Diffie-Hellman might sound a little foreign to you, but if you plan to take the Security+ exam, it’s worth knowing what they are.

## Diffie-Hellman Sample Question

As an example, can you answer this sample question from the CompTIA Security+: Get Certified Get Ahead: SY0-401 Study Guide.

Q. Your organization is investigating possible methods of sharing encryption keys over a public network. Which of the following is the BEST choice?

A. CRL

B. PBKDF2

C. Hashing

D. ECDHE

Answer below

## Diffie-Hellman

Diffie-Hellman is a key exchange algorithm used to privately share a symmetric key between two parties. Once the two parties know the symmetric key, they use symmetric encryption to encrypt the data.

Whitfield Diffie and Martin Hellman first published the Diffie-Hellman scheme in 1976. Interestingly, Malcolm J. Williamson secretly created a similar algorithm while working in a British intelligence agency. It is widely believed that the work of these three provided the basis for public-key cryptography.

Diffie-Hellman methods support both static keys and ephemeral keys.

## Static Versus Ephemeral Keys

The two primary categories of asymmetric keys are static and ephemeral. In general, *static keys *are semipermanent and stay the same over a long period of time. In contrast, *ephemeral keys* have very short lifetimes and are re-created for each session.

### Static Keys

RSA uses static keys. A certificate includes an embedded public key matched to a private key and this key pair is valid for the lifetime of a certificate, such as a year.

Certificates have expiration dates and systems continue to use these keys until the certificate expires. A benefit of static keys is that a CA can validate them with a CRL or using the Online Certificate Status Protocol (OCSP).

### Ephemeral Keys

An ephemeral key pair includes a private ephemeral key and a public ephemeral key. However, systems use these key pairs for a single session and then discard them. Some versions of Diffie-Hellman use static keys and some versions use ephemeral keys.

### Perfect Forward Secrecy

Perfect forward secrecy is an important characteristic that ephemeral keys comply with in asymmetric encryption. Perfect forward secrecy indicates that a cryptographic system generates random public keys for each session and it doesn’t use a deterministic algorithm to do so.

In other words, given the same input, the algorithm will create a different public key. This helps ensure that systems do not reuse keys.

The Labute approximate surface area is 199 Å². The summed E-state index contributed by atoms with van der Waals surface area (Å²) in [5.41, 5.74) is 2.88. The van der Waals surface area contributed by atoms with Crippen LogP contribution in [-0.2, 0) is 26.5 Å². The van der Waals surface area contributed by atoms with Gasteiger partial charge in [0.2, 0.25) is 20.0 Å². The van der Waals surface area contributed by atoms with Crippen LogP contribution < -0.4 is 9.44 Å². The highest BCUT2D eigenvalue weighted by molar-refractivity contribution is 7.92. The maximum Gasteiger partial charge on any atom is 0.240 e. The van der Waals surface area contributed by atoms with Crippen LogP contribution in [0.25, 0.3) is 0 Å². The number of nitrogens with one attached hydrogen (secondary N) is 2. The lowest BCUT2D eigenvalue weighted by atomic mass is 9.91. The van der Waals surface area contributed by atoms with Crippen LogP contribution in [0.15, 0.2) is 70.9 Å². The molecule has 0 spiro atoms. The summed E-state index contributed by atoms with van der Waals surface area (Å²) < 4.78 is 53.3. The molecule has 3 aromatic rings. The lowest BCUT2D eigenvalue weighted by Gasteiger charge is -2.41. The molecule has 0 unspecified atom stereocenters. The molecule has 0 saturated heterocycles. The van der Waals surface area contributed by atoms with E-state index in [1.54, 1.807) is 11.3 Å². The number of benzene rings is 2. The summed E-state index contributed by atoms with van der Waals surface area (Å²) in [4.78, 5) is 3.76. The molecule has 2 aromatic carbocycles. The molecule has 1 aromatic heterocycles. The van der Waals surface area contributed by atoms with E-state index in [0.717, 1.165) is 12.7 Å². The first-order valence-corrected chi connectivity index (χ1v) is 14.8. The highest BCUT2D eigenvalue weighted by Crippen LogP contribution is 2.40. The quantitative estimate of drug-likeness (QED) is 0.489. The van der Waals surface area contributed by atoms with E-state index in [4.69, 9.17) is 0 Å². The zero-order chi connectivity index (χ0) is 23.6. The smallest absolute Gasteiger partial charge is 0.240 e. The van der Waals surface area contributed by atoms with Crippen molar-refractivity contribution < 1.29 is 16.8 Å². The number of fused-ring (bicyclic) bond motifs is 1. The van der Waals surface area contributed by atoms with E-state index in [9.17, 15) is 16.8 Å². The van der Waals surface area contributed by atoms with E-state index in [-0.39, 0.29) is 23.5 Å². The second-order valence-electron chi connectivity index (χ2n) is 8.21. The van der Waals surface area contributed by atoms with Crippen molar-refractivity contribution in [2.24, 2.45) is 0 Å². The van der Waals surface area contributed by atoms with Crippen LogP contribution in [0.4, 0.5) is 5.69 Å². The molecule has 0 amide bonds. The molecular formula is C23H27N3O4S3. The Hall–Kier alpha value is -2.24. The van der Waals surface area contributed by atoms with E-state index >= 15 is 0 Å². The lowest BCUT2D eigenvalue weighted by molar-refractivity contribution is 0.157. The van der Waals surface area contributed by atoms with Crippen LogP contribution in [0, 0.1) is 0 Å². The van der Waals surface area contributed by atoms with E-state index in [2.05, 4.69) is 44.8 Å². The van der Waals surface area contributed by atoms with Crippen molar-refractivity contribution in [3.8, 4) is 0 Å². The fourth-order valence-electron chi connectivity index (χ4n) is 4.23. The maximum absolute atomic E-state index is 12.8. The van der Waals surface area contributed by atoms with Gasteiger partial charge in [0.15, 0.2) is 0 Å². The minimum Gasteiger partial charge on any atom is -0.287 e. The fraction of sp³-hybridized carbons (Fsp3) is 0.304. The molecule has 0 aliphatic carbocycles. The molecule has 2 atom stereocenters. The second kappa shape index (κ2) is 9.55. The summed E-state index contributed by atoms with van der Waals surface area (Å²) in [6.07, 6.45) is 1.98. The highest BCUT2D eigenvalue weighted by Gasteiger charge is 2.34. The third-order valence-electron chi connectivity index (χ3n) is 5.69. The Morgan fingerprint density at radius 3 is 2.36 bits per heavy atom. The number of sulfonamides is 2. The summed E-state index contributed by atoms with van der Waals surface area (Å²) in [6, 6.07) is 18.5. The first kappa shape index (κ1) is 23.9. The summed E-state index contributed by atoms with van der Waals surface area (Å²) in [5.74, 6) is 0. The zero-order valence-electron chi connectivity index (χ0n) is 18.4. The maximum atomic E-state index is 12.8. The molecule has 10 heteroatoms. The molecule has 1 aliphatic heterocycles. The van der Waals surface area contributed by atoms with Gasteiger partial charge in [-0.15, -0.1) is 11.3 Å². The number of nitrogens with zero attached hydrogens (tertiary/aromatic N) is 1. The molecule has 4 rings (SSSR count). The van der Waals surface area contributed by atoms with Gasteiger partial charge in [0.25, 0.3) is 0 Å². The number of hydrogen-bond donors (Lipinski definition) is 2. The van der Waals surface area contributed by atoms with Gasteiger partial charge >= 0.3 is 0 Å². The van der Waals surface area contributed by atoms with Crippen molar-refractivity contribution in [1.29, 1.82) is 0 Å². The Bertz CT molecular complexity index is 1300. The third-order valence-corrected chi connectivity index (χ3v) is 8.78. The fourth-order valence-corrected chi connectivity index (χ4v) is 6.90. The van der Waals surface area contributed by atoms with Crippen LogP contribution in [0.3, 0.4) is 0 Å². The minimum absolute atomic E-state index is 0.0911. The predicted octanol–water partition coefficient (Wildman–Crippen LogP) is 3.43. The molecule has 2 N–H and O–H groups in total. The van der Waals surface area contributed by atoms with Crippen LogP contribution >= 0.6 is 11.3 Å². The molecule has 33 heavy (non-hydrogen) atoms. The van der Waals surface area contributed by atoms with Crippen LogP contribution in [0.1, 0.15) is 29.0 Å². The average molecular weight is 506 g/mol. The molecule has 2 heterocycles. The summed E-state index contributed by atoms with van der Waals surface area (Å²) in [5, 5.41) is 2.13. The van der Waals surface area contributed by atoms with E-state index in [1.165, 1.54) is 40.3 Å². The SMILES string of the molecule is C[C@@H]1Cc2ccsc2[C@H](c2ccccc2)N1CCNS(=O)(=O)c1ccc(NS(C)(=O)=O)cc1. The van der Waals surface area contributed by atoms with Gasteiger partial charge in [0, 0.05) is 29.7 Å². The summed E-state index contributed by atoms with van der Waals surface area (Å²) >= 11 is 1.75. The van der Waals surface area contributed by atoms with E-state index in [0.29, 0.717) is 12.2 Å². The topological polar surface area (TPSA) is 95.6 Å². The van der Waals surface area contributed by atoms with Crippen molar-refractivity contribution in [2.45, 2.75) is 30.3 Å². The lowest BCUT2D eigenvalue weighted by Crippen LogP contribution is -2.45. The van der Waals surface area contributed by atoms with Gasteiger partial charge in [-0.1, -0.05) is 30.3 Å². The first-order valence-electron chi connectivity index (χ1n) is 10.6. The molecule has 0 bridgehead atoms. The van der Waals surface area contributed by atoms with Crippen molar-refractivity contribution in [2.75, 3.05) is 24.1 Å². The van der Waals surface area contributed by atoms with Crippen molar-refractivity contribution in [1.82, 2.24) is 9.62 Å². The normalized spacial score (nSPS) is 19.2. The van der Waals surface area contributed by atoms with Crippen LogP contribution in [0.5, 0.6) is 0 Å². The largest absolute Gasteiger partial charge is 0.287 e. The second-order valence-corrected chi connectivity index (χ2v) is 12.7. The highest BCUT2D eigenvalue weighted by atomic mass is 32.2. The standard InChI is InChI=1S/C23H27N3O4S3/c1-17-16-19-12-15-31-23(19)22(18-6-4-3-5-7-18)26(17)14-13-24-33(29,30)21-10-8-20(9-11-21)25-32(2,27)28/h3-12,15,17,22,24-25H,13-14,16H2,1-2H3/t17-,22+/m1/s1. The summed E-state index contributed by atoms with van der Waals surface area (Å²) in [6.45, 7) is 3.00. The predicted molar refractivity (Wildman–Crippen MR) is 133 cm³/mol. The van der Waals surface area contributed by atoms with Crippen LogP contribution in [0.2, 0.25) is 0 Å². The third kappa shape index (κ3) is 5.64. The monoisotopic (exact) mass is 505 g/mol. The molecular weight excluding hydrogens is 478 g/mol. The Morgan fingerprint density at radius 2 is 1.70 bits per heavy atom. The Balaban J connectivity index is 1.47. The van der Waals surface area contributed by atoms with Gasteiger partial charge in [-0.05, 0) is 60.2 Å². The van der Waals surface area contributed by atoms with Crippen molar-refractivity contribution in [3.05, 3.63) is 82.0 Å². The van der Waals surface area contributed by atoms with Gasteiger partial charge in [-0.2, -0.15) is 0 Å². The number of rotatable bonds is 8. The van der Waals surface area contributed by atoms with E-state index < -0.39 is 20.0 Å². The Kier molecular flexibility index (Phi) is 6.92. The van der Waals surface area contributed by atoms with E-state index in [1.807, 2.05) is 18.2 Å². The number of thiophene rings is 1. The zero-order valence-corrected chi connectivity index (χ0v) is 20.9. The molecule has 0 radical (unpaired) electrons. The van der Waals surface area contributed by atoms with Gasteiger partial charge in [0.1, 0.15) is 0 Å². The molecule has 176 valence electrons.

## Diffie-Hellman Versions

RSA is based on the Diffie-Hellman key exchange concepts using static keys.

Two Diffie-Hellman methods that use ephemeral keys are:

**DHE**. Diffie-Hellman Ephemeral (DHE) uses ephemeral keys, generating different keys for each session. Some documents list this as Ephemeral Diffie-Hellman (EDH).**ECDHE**. Elliptic Curve Diffie-Hellman Ephemeral (ECDHE) uses ephemeral keys generated using ECC.

Another version of Diffie-Hellman, Elliptic Curve Diffie-Hellman (ECDH), uses static keys.

### Remember this

Ephemeral keys have very short lifetimes and are re-created for each session. In contrast, static keys are semipermanent and stay the same over a long period of time. Diffie-Hellman Ephemeral (DHE) and Elliptic Curve Diffie-Hellman Ephemeral (ECDHE) both use ephemeral keys

Diffie-Hellman is a secure method of sharing symmetric encryption keys over a public network. Elliptic curve cryptography is commonly used with small wireless devices. ECDHE is a version of Diffie-Hellman that uses elliptic curve cryptography to generate encryption keys.

## Diffie-Hellman Answer

Q. Your organization is investigating possible methods of sharing encryption keys over a public network. Which of the following is the BEST choice?

A. CRL

B. PBKDF2

C. Hashing

D. ECDHE

Answer below

**D.** Elliptic Curve Diffie-Hellman Ephemeral (ECDHE) allows entities to negotiate encryption keys securely over a public network.

Password-Based Key Derivation Function 2 (PBKDF2) is a key stretching technique designed to make password cracking more difficult.

A certificate revocation list (CRL) identifies revoked certificates and is unrelated to sharing encryption keys.

Hashing methods do not support sharing encryption keys over a public network.

See Chapter 10 of the CompTIA Security+: Get Certified Get Ahead: SY0-401 Study Guide for more info on ECDHE.

Pass the Security+ exam the first time!

CompTIA Security+: Get Certified Get Ahead: SY0-401 Study Guide